Meet Ruben and Sara two Roma children born into poverty, with little hope of breaking the cycle.

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“We thank God for the way He’s changed things”.

 This article features Valea lui Stan, an overlooked Roma community where job prospects are few and most people live in poverty. Mission Without Borders partners with a church here to follow out Jesus’ command – "As I have loved you, so you must love one another" (John 13:34b)

Valea lui Stan – Stan’s Valley – is a beautiful place in Romania, surrounded by green hills and rich woodland. Once a prosperous area because of its gold mines and lumber work, Valea lui Stan is now known for its high unemployment and poverty. Most of the people who now live here are Roma, trying hard to scrape together a living in a community where transport links are lacking and prospects are few.

Ruben, nine, and Sara, three, live in Valea lui Stan with their parents in a house given to the family by their grandmother. Although the house is still under construction, the two rooms they are using are well furnished and clean. Finishing off the house and decorating it seems a long way off, as both parents are unemployed and money is scarce. In the meantime, the house has no toilet, and the family fetch water from the village well. 

Like the family home, the village itself lacks amenities. There is poor sanitation, with rubbish rarely collected by the authorities, and often dumped in the river that runs through the community, creating a health hazard for inhabitants. Children like Ruben and Sara have no playground and often play amongst the rubbish. Transport links into town are nonexistent, making it difficult to take up work there, with villagers relying on the few people who have cars if they need to run an errand there. 

Ruben and Sara come from a large extended family and are close to their cousins and relatives, who all live close by. Everything happens within their closed circle and they know little about life or people beyond Valea lui Stan. Both children are happy and playful and Ruben likes school. 

The "I love maths and I want to become a computer programmer," he said.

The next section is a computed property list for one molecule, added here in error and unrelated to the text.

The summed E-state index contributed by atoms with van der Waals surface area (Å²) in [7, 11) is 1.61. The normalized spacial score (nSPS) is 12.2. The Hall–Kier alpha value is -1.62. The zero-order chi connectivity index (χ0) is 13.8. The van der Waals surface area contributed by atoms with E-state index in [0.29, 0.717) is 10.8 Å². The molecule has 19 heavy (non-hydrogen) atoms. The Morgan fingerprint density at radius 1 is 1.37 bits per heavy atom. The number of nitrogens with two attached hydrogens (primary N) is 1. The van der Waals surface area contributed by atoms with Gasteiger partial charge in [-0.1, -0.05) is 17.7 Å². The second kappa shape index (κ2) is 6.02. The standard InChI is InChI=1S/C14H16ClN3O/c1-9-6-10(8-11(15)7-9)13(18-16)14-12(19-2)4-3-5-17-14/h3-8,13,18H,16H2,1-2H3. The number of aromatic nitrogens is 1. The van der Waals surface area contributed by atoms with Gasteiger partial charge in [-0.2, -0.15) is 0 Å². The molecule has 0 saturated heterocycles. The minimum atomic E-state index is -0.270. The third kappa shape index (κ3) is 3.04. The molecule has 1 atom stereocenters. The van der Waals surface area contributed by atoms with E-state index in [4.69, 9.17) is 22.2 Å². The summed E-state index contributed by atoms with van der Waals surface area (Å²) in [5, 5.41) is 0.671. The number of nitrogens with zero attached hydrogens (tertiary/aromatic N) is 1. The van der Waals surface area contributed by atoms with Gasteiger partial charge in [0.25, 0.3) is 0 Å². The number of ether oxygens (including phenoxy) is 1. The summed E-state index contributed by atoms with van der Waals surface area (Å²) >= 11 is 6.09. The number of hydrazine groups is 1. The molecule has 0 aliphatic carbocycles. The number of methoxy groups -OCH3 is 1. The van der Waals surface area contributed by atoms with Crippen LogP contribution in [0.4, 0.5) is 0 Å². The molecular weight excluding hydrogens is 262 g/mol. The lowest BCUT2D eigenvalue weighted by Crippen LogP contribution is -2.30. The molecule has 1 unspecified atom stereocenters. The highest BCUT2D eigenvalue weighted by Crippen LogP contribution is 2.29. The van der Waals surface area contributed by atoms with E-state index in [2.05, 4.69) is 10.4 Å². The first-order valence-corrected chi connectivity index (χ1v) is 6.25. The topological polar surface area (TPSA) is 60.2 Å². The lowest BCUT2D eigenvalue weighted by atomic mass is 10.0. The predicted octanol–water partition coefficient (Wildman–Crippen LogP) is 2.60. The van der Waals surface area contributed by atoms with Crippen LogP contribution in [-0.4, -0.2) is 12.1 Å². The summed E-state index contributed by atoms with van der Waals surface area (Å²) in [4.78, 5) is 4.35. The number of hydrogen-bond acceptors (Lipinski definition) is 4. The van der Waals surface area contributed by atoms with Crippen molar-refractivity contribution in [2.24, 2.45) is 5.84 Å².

His sister doesn’t talk and uses sounds to communicate. “We never took her to the doctor,” her mother said. “It didn’t occur to us, considering she’s developing well physically.”

Ruben and Sara’s father works at whatever odd jobs he can get in the area, earning small amounts of money here and there. He wants to work as a truck driver, but hasn’t been able to secure a job. In the summer, their parents collect berries and sell them. The children’s allowances from the state also contribute to the family income. 

The "I wish I was able to get a job somewhere," Ruben and Sara's mother said. "I'm willing to do anything. I used to work as a maid in a hotel in England, but decided to come back home."

"Folks living here are doing their best to overcome their situation,” said Marius, a staff member working for Mission Without Borders (MWB) who supports families in Valea lui Stan. “Many go abroad to find work or some of them will even beg on the streets for a few months in countries like Sweden, leaving their children behind. In this way, some of them have managed to build modest houses, but because they have no stable income, it’s hard for them to keep up with all the expenses that are needed. In some houses, you get more than one family sharing, to make it affordable.

“The authorities say they want to develop the tourist trade here in the hope of drawing in visitors and help the community and neighboring towns – but progress is very slow and in the meantime, many people are feeling increasingly hopeless.”